It has been said that a crisis can create unlikely allies. Well, the nation’s criminal-justice system has reached a crisis point. We have a prison population of over 2 million — including many serving sentences for nonviolent drug offenses — accounting for 25 percent of the world’s incarcerated people. In response, the Koch brothers, champions of conservative principles, and the American Civil Liberties Union, a stalwart liberal organization, have joined with others across the political spectrum to launch a collaborative new organization, the Coalition for Public Safety, to promote reform of the criminal-justice system.
The unexpected collaboration has elicited expressions of hope but also skepticism from commentators, including those quoted in a recent Slate article, who have voiced doubts about the likelihood of its success.
One purported weakness of the coalition is the difference in motivation and priorities of the players, which, the skeptics believe, could make it impossible for the Left and the Right to actually join forces to pass legislation. In fact, the key to the Coalition’s prospects for success will be to go above the arena of debate about intentions and motivations and to focus solidly on solutions.
An example from the annals of my work with the Center for Neighborhood Enterprise (CNE) provides evidence that a broad-based collaborative effort to address the problems of those who are most in need is possible and that it can result in the passage of legislation that accomplishes its goals.
In the early 1980s, seven low-income leaders of residents of public housing in cities around the country made national headlines when they successfully drove the drug dealers from their properties and confronted the incompetent management of the local housing authorities. With the cooperation of those housing authorities, they took on the role of managers themselves and established and enforced codes of conduct that brought about dramatic improvements in the quality of life for themselves and their fellow residents.
The St. Louis tenant-management initiative was profiled on CBS’s 60 Minutes, featuring an interview with Bertha Gilkey, the dynamic and fearless leader of public-housing residents at the Cochran Gardens housing project. Sitting in the development’s courtyard, where children played freely and unafraid, Bertha told Morley Safer: “We are a neighborhood, not a project. We didn’t just fix it up, we changed the people — we changed the thinking of the people.”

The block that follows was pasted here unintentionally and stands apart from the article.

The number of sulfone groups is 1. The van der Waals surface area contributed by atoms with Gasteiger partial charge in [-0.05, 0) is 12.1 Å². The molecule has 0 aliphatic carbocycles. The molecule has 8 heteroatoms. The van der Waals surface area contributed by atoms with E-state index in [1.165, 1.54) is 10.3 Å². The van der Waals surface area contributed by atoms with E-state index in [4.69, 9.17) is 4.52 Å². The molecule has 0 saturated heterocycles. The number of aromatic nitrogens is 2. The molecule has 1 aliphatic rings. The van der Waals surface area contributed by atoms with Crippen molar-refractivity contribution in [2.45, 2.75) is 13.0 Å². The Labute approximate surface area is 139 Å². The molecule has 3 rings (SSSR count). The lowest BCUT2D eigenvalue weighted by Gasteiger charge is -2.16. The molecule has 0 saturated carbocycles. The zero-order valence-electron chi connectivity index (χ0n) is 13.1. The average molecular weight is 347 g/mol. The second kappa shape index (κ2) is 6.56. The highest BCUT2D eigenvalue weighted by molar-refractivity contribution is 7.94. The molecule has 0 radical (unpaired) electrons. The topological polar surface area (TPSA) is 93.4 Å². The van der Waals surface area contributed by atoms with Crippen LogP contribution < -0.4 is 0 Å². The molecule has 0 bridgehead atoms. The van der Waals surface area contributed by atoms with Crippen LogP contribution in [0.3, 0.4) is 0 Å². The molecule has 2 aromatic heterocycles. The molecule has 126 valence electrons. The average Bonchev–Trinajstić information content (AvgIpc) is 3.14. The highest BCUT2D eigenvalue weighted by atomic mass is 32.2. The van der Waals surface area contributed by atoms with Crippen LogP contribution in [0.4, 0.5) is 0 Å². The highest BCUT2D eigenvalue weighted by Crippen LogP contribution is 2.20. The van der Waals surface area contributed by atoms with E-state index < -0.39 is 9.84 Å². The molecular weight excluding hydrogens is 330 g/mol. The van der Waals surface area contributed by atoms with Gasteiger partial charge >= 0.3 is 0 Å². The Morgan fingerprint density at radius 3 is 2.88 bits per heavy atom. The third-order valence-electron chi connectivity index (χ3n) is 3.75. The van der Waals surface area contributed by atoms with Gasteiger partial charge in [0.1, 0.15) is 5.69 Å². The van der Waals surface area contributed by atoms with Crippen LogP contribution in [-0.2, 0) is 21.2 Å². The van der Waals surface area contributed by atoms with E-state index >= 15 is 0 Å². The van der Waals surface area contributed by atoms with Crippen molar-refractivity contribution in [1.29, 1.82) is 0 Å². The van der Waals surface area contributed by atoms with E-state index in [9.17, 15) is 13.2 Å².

Upon hearing about this effort, then-congressman Jack Kemp sought out these leaders and played a key role in forming a bipartisan coalition that brought about seven amendments to the 1987 Housing and Community Development Act, empowering the residents to manage their own properties. D.C. mayor Marion Barry played a pivotal role in this process. The legislation’s cosponsors in the House were Republican representative Kemp from Buffalo and Democratic representative Walter Fauntroy from Washington, D.C. In the Senate, William Armstrong (R., Colo.) and Alan Dixon (D., Ill.) were the cosponsors. The legislation passed 93 to 0 in the Senate and had only one dissenting vote in the House. It was signed into law by President Reagan — flanked by the resident–management leaders.
That collaborative accomplishment was celebrated in a White House meeting by none other than President Reagan and Mayor Barry — the epitome of unlikely bedfellows.
So today’s Coalition for Public Safety has an impressive predecessor that shows that it is possible for concerned citizens across the political spectrum to craft and pass legislation to address their goals. Taking a page from the playbook of the collaboration that moved resident management forward, the new coalition should focus on identifying existing models of strategies that work. A good start would be to look among CNE’s network of grassroots organizations that have developed effective and replicable programs to deter and reduce youth violence and provide an alternative to juvenile detention, as well as initiatives that have provided opportunities for those reentering society after prison terms to become agents of change in their communities and successful entrepreneurs.